Silver Spoon Icing sugar 79p for 500g at Home Bargains and Aldi
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Silver Spoon Icing sugar 79p for 500g at Home Bargains and Aldi

13
Found 30th Oct 2014
Sorry to bring it up, but the season of toil is upon us. It is starting for me with the three Christmas cakes I make for family.

Usually I make them decorate their own cakes, but feeling generous this year I thought, what the heck, I'll do it for them.

I am going to make my own sugar paste icing (ahhh the martyrdom). Searching around, Aldi had the cheapest icing sugar at 79p. Before I got there I had to visit Home Bargains and bingo... 79p. Saved me a trip to Aldi.

Over a quid everywhere else I checked.

13 Comments

Lidl's is 69p

elainetompkins1

Lidl's is 69p



The sexyest of all prices.

battelaxe - would you like to share the sugarpaste recipe by chance? I usually just buy Dr Oetker, but would be interested to hear if it's easy!

Original Poster

Easy Marshmallow Fondant

Ingredients
1 package (16 ounces) white mini marshmallows (use a good quality brand)
2-5 tablespoons water
2 pounds (about 8 cups) sifted confectioners' sugar
1/2 cup solid vegetable shortening
Makes
About 2 pounds marshmallow fondant.

Place the marshmallows in a microwave safe bowl and set microwave on high setting for 30 seconds. Add 1 1/2 tablespoons of water. Grease a large spoon with butter or margarine, stir the marshmallows and keep melting in 30 second intervals until marshmallows are smooth.

Begin adding icing sugar about 250g at a time, stirring between each addition, until the whole 900g is incorporated.

At this stage the mixture gets sticky, so grease your hands with butter or margarine and knead on a greased work surface until smooth and no longer sticky.

You can then grease your work surface lightly and roll the fondant out and place over cake that has been covered with marzipan or buttercream.

This turned out OK. This was last years experiment, nice because it wasn't too sweet, but.... forget about butter, it just makes the whole thing a bit yellowy, weird. So, a little melted trex, or somesuch. Certainly not 1/2 a cup. Also this keeps for at least a couple of days, just a quick warm in the microwave, knead it and roll it out. This makes enough for 2x8" cakes. As far as colouring is concerned. If you have the colouring paste, take a small amount of icing and work the colouring into the small piece and use that to colour the amount of icing you need, just knead it in until you have the desired colour. Your hands will get in a mess. A couple of years ago I did a Pingu Christmas cake. Every thing was black! (well not quite everything).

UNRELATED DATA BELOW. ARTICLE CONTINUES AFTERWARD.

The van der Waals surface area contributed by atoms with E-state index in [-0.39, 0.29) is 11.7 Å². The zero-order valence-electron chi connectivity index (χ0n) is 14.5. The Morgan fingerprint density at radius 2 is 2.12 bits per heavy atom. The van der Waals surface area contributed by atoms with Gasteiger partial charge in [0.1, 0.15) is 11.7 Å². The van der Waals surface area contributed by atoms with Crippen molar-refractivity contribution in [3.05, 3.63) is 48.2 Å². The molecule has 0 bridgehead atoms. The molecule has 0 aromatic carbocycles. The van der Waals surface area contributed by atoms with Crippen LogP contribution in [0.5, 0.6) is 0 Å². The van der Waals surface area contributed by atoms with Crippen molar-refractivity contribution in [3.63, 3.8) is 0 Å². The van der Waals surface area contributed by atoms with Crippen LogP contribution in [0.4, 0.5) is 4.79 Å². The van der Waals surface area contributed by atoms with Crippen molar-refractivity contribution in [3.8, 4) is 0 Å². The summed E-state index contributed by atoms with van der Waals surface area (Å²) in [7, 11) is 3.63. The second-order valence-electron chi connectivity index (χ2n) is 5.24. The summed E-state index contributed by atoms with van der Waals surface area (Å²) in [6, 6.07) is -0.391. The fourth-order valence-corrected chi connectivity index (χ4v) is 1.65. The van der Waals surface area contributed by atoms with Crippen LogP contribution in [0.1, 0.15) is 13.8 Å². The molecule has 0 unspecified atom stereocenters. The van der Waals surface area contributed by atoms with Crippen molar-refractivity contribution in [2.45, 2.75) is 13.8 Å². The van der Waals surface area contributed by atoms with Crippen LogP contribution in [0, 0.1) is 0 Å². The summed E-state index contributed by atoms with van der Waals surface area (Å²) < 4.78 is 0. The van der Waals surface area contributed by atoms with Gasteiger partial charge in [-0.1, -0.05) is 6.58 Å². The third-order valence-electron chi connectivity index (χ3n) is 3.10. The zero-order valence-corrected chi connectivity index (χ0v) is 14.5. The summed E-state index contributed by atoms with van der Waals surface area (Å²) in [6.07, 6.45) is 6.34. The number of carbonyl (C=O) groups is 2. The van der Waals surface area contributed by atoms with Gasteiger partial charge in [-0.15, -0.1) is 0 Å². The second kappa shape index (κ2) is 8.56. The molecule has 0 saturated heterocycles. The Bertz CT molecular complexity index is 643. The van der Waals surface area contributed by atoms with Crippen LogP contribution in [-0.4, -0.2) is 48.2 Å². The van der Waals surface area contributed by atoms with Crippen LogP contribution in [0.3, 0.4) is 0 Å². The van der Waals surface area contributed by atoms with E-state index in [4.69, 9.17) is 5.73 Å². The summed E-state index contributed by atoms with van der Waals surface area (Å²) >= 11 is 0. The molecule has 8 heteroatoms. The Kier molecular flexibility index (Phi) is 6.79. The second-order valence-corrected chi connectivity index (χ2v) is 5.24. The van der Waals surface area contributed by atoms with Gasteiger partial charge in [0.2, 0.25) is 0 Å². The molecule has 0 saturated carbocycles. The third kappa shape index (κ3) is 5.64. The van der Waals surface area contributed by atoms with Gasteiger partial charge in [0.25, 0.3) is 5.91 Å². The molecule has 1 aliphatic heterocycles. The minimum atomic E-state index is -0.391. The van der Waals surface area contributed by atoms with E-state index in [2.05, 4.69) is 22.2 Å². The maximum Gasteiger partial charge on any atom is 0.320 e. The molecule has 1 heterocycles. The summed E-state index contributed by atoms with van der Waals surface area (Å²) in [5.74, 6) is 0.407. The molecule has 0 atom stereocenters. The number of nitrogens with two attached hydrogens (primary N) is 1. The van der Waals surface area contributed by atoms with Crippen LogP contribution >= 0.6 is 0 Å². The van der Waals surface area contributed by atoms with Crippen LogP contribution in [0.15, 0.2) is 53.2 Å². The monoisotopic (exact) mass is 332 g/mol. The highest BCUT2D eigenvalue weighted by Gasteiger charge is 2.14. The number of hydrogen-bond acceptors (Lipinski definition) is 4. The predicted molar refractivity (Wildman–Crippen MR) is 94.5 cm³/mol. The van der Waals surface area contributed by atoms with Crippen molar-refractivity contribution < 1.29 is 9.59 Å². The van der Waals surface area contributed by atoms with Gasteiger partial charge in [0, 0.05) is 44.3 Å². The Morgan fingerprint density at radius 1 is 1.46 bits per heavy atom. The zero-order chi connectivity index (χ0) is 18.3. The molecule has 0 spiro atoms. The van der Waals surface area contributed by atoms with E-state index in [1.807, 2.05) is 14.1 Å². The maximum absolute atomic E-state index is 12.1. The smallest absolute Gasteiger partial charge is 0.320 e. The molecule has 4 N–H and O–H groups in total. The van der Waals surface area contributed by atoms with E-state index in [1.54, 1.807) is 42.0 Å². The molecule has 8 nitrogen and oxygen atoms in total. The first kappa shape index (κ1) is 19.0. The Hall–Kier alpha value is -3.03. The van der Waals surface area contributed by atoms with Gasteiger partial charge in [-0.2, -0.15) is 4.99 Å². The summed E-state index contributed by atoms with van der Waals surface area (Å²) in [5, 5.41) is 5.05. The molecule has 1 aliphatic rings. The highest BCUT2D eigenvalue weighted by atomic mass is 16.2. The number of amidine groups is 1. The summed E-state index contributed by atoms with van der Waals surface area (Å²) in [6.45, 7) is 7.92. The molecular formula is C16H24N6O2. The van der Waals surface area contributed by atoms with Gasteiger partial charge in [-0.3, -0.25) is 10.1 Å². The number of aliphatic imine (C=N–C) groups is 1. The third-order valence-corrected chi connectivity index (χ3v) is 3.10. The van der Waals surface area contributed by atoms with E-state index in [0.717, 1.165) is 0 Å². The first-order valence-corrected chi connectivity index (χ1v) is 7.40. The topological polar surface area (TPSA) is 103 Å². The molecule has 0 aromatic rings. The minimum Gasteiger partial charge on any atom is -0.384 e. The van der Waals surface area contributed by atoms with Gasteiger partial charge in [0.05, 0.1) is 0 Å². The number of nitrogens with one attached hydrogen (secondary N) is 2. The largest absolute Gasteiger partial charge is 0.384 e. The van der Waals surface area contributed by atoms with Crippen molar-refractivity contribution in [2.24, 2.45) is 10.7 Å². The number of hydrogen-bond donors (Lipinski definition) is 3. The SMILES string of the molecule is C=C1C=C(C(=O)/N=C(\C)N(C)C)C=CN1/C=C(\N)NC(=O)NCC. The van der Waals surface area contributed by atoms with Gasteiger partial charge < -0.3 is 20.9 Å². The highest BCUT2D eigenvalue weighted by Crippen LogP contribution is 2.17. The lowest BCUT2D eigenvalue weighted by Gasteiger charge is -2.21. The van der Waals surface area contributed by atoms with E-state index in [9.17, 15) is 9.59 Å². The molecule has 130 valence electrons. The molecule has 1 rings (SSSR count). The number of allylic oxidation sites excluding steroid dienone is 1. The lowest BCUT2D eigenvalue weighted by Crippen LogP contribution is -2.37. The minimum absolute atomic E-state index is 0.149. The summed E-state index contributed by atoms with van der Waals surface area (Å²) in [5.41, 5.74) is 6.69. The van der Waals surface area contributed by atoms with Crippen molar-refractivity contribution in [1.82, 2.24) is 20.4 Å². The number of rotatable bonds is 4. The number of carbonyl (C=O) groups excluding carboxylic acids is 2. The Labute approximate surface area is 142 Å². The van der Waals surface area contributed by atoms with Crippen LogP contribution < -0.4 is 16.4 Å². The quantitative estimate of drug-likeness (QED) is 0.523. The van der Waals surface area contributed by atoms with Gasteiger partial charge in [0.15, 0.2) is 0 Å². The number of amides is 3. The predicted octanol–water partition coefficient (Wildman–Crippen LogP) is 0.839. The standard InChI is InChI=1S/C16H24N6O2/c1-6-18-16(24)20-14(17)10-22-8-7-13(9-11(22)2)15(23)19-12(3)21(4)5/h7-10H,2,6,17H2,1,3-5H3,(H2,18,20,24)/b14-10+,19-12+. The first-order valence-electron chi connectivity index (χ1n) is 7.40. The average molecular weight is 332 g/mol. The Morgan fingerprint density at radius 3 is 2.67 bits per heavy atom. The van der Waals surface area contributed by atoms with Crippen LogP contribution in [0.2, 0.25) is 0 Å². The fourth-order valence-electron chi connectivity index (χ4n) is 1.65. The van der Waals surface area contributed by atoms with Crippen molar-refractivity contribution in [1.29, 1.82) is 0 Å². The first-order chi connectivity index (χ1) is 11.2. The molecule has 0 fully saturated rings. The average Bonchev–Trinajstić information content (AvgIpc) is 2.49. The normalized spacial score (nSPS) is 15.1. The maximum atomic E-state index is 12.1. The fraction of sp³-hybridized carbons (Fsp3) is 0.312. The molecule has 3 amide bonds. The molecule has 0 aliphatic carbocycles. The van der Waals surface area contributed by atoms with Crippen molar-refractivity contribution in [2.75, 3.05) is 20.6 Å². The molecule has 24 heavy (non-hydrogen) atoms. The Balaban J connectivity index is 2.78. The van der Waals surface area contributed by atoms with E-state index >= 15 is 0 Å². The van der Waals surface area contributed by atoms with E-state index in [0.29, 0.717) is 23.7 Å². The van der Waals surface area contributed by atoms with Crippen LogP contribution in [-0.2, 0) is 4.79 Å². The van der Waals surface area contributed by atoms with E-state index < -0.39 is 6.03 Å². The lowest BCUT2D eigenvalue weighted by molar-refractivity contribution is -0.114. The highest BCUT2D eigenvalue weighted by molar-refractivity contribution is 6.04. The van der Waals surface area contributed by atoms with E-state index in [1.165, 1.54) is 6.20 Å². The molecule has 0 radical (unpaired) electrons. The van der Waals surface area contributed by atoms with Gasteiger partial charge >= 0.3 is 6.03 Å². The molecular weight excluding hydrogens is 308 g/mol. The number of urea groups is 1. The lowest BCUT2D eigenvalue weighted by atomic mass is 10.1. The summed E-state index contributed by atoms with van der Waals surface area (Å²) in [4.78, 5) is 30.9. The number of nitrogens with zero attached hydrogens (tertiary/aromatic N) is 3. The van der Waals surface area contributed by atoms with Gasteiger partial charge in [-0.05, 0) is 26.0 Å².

Coming up next is the more traditional fondant recipe, which takes more steps and a few more ingredients, but is more like the ready to roll stuff you get in the supermarket.

Original Poster

That was an American recipe.
Traditional fondant icing

1 sachet gelatine
60ml cold water
125ml glucose syrup
1 tablespoon glycerine
2 tablespoons butter or margarine
1 teaspoon vanilla extract
1kg icing sugar

Combine gelatine and cold water; let stand until thick. Place gelatine mixture in top of double boiler and heat until dissolved.
Add glucose and glycerine, mix well. Stir in butter and just before completely melted, remove from heat and stir in vanilla. Mixture should cool until lukewarm.

Place 1/2 of the icing sugar in a large bowl. Make a well in the centre and using a wooden spoon, stir in the lukewarm gelatine mixture. Mix in sugar and add more a little at a time, until stickiness disappears.

Knead in remaining sugar. Knead until the fondant is smooth, pliable and does not stick to your hands. If fondant is too soft, add more sugar; if too stiff, add water (a drop at a time). Use fondant immediately or store in airtight container in fridge. When ready to use, bring to room temperature and knead again until soft.

Again, don't use butter or margarine, it stands to reason it is going to affect the purity of the white icing, once again use Trex or supermarket own brand which is cheaper and identical. Also, I don't bother with the vanilla, if it is going to go on a fruit cake, the subtlety of it will be completely lost.